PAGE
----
Friday, May 27, 2011

A Pedestrian Plans his Weekend

Being a pedestrian requires planning. Coping as a walker in a car-world isn't easy. There is no hopping in the car and dashing off to the store to pick-up a few things. On the contrary, I try to do most of the shopping for the week at once - on Saturday morning. This involves pushing one-hundred pounds of groceries back from sSfeway in a cart.



Now that it is Friday afternoon, and the sidewalks around my home look like this, How am I going to get the groceries home tomorrow morning? Both passages to my home are blocked - one by a missing sidewalk panel, and the other by exposed cables and a pile if sand.

Planning ahead - I guess I will take a rake out there and smooth out the pile so that I can cross at the crosswalk. otherwise, I suppose I will have to cross mid-block in front of my home.

Either way, I have to change my routine.

I watched yesterday as a crew of men worked on theses panels. They were moving very slowly, and did not complete there work. Now that it has become evident that the work will not be completed by this Memorial Day weekend, the neighborhood will have to deal with this obstruction for another five days, at least.

The timing couldn't be worse. The planning couldn't be slacker.This is another example of outrageous insensitivity and shows a lack of concern for public safety. Way to go PEPCO.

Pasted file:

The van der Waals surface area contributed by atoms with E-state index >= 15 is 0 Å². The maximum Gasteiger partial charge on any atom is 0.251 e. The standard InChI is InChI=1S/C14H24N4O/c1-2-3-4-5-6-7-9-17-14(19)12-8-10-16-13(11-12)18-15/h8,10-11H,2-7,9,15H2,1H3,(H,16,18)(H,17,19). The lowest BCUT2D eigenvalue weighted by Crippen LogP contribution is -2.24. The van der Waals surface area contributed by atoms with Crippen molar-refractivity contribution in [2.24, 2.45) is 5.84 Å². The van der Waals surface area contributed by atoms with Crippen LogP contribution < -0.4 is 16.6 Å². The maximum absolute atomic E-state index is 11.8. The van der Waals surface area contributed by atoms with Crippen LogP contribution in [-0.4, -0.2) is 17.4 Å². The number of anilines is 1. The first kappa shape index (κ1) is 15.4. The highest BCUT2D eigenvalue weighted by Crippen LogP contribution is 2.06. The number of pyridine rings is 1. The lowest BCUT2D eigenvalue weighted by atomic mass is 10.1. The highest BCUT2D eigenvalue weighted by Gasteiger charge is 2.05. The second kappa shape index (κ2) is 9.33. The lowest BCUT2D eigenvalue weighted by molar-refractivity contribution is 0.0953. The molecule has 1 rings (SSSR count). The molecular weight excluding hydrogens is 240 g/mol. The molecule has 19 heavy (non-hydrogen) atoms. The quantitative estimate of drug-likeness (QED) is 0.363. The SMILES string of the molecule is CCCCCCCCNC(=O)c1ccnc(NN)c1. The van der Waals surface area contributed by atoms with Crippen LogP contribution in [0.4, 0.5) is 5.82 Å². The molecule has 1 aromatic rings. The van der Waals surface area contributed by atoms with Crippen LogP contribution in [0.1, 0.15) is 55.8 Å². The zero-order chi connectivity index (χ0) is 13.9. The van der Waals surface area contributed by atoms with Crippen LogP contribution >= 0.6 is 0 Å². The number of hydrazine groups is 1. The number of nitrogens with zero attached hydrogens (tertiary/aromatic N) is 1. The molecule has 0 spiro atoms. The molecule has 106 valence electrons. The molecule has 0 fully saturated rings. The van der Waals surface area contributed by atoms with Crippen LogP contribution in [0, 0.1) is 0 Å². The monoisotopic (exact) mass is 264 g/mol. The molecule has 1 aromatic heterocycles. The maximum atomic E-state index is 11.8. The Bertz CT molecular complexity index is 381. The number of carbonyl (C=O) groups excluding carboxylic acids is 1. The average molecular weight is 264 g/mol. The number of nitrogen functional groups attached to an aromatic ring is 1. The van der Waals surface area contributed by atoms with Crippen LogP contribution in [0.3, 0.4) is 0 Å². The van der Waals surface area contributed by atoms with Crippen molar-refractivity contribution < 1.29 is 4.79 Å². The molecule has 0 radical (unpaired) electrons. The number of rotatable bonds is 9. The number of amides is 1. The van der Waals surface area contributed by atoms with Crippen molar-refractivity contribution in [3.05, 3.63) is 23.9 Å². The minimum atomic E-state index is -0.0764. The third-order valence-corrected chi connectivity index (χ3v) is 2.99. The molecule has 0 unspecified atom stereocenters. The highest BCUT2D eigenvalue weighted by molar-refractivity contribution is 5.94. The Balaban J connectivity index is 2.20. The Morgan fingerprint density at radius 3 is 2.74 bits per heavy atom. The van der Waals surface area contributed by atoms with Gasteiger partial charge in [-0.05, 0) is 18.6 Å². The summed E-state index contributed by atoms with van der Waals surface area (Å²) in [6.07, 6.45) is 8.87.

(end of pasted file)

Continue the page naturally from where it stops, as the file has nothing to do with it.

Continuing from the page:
Some of the work was completed, but a lot is still left to do. Some poles remain, some panels still have asphalt. Some panels still have sink holes.




Tuesday, May 24, 2011

Step-by-step





The last of the old utility poles that lined Sligo Avenue from Ritchie to Chicago are gone. They were removed this morning. Only these piles of sand and these protruding cables mark the spots.

Monday, May 23, 2011

Pole Dancing

Here are photos I took on Friday of the utility poles on Sligo Avenue - near Chicago Avenue. It has been almost 18 months since my utility pole adventure began, and the pedestrians of the neighborhood are still suffering. It is no wonder why people avoid trying to make a stand.



Bus-ted


This bus is running a red-light while taking a left turn on to Georgia Avenue from Wayne Ave. A dozen pedestrians had to put on the brakes for this bus. The photo is blurry for the same reasons this is dangerous - it was dusk and the bus was travelling fast.

How did I get this shot? I always have my camera ready at this intersection. Something risky almost always happens when I go through here. A friend of mine was struck and disabled here. Even with new pedestrian infrastructure in place, this intersection is one of the riskiest in the area. Busses - and drivers who pull stunts like this - are a major contributing factor.

Tuesday, May 17, 2011

Bonehead